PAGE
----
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Dec 21, 2014

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Beer Break Vol. 3, No. 7
The 'Lite Free' philosophy

Nov. 14, 2002

Today, the New Albanian Brewing Co. in Indiana began selling its beer. With that, opinionated publican Roger Baylor made it official that he is expanding the "Lite Free Zone" established in New Albany nearly nine years ago. He explained why in Publicanista!, an email newsletter he sends out semi-regularly.

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The message is long, but we think worth taking the time to read, even if you don't agree with him. Wynkoop Brewing Co. (Denver, Colo.) owner John Hickenlooper, for instance, says he favors selling mainstream beers so everybody can make the choice they want. Here are Roger's views (passed on with his permission):

For those who are not yet aware, the arrival of house-brewed beers at Rich O's Public House and Sportstime Pizza signals the departure of American mass-market lagers and low-calorie "light" beers from Sportstime, and the completion of a crusade that began almost a decade ago.

There isn't a beer snob among us who hasn't experienced the dissonance that arises spontaneously when a brewpub patron is spotted drinking Budweiser or Miller Lite, usually straight from the bottle, while all around people are enjoying craft beers.

While it is lamentable that so many beer drinkers routinely settle for the lowest common denominator and choose to define themselves by reference to a mass-market product, and a generic one at that, it isn't only a case of people consciously or unconsciously bowing to the incessant and pervasive nature of modern mass marketing. It must be remembered that they are allowed to do so by the management of the brewpub in question.

Explanations for this incongruity on the part of management are many and seemingly varied, but quite frankly, most have at their foundation an implicit admission of cowardice on the part of ownership, further implying a lamentable unwillingness to trust the veracity of the beer being brewed on the premises.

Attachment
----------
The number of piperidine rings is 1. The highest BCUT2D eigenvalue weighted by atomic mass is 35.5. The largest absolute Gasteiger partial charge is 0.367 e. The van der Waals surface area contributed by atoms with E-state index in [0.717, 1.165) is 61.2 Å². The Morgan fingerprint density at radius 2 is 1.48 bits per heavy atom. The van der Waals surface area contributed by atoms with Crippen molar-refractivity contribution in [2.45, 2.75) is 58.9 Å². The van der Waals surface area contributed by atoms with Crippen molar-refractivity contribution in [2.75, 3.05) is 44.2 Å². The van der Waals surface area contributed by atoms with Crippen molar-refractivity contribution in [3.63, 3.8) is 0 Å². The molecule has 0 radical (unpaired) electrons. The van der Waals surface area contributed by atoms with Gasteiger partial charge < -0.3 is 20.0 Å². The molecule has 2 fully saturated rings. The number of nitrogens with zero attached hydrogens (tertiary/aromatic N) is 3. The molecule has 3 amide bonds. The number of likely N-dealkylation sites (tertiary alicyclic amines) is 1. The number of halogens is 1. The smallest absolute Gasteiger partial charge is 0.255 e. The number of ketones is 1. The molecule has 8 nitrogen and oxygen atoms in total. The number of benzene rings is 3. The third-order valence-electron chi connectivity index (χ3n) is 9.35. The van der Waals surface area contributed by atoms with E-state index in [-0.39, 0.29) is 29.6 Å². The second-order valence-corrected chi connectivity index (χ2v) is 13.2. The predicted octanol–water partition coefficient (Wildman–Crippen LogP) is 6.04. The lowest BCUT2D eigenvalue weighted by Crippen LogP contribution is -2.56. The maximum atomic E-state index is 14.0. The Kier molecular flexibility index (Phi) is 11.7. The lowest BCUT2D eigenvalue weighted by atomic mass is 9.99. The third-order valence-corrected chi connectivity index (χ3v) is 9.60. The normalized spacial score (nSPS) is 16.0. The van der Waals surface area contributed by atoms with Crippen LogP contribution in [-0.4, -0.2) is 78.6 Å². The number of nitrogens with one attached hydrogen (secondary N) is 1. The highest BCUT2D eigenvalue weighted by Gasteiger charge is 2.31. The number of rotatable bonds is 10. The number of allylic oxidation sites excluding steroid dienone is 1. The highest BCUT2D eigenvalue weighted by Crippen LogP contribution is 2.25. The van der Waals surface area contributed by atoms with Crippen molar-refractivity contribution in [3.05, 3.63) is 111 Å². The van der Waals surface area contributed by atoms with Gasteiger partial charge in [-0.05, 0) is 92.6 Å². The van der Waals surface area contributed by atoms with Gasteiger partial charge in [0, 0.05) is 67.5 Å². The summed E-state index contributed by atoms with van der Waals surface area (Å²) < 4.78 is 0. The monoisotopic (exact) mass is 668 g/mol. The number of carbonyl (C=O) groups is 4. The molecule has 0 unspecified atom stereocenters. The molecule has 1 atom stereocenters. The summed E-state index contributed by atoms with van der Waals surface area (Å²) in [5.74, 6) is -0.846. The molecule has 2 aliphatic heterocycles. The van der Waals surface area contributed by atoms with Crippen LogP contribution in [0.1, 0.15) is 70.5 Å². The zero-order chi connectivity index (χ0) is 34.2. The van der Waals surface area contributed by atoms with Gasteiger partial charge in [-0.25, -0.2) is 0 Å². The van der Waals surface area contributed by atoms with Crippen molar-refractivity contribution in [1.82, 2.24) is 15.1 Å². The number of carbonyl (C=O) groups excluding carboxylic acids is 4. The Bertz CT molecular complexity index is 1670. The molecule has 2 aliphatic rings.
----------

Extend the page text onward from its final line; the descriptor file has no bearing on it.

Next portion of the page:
By doing so, the establishment's reason for being is fundamentally contradicted.

Speaking philosophically and conceptually, a bottle of Miller Lite is the antithesis of a pint of house-brewed ale. The very existence of the house-brewed ale, and by extension of the brewpub that produces it, is predicated as a necessary reaction to the bottle of Miller Lite.

The bottle of Miller Lite symbolizes the mass-market "McWorld," in which the individual is subordinated to the system. Conversely, the pint of house-brewed ale celebrates the uniqueness to be found in every person and the joy of the differences to be discerned in pre-industrial commodities.

At this juncture, there will be readers who are unable to fathom the preceding. Some are irrevocably loyal to a certain brand, and no amount of persuasion will budge them from the certainty that McBeer, and McBeer alone, is the only beer in this huge and diverse world that can be allowed to touch their lips. While most of us find comfort in the idea that human beings are rational animals; others embrace irrationality as a non-negotiable article of faith, and there is nothing that can be said, and no alternative to be offered, that will alter their perceptions.

A far better argument on behalf of Miller Lite goes something like this: A licensed establishment enters into business in order to make a profit, and the light, mainstream beers are the biggest selling brands in the world. Furthermore, if the establishment is a restaurant and not just a bar, customers want to drink their favorite brands when they come in for their favorite meals.

I reiterate: What were these management people thinking when they made the decision to become a brewpub? To brew one's own beer and serve it on the premises is to stake out specific and specialized territory; one is proposing to jump far past Miller Lite in the same manner as a steak house is a more specific, specialized version of a hamburger joint. Besides, isn't it possible (and in fact, usually always the case) that the on-premise brewhouse can produce a mild, yellow-colored liquid for the flavor impaired?

I will concede that it takes patience and fortitude to navigate America's insipid sea of swill, and I know that neither Rome nor the Lite Free Zone was built in a day. Now that Sportstime Pizza and Rich O's Public House have added a brewing arm, the time has come to take the next logical step and provide New Albany with its first venue in which to enjoy the city's, the country's and the world's finest beers without the taint of Anheuser-Busch and Miller.